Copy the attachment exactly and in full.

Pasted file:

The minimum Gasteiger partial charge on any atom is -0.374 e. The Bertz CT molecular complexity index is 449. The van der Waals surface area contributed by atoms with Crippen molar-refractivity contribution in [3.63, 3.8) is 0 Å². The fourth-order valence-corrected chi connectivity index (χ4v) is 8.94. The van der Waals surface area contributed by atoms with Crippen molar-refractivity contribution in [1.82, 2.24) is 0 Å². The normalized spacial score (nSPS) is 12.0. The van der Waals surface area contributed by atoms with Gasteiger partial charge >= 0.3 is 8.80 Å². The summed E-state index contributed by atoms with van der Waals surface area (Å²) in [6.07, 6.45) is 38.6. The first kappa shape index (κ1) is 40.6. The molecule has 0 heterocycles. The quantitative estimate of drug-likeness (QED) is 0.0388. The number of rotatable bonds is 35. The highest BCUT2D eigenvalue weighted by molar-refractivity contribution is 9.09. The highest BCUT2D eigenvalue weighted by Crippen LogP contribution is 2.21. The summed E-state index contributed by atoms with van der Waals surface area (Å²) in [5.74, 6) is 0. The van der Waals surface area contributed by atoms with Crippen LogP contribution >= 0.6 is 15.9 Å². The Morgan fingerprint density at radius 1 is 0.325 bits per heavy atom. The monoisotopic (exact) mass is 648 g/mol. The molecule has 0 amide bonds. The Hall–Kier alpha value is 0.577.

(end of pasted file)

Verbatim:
The minimum Gasteiger partial charge on any atom is -0.374 e. The Bertz CT molecular complexity index is 449. The van der Waals surface area contributed by atoms with Crippen molar-refractivity contribution in [3.63, 3.8) is 0 Å². The fourth-order valence-corrected chi connectivity index (χ4v) is 8.94. The van der Waals surface area contributed by atoms with Crippen molar-refractivity contribution in [1.82, 2.24) is 0 Å². The normalized spacial score (nSPS) is 12.0. The van der Waals surface area contributed by atoms with Gasteiger partial charge >= 0.3 is 8.80 Å². The summed E-state index contributed by atoms with van der Waals surface area (Å²) in [6.07, 6.45) is 38.6. The first kappa shape index (κ1) is 40.6. The molecule has 0 heterocycles. The quantitative estimate of drug-likeness (QED) is 0.0388. The number of rotatable bonds is 35. The highest BCUT2D eigenvalue weighted by molar-refractivity contribution is 9.09. The highest BCUT2D eigenvalue weighted by Crippen LogP contribution is 2.21. The summed E-state index contributed by atoms with van der Waals surface area (Å²) in [5.74, 6) is 0. The van der Waals surface area contributed by atoms with Crippen LogP contribution >= 0.6 is 15.9 Å². The Morgan fingerprint density at radius 1 is 0.325 bits per heavy atom. The monoisotopic (exact) mass is 648 g/mol. The molecule has 0 amide bonds. The Hall–Kier alpha value is 0.577.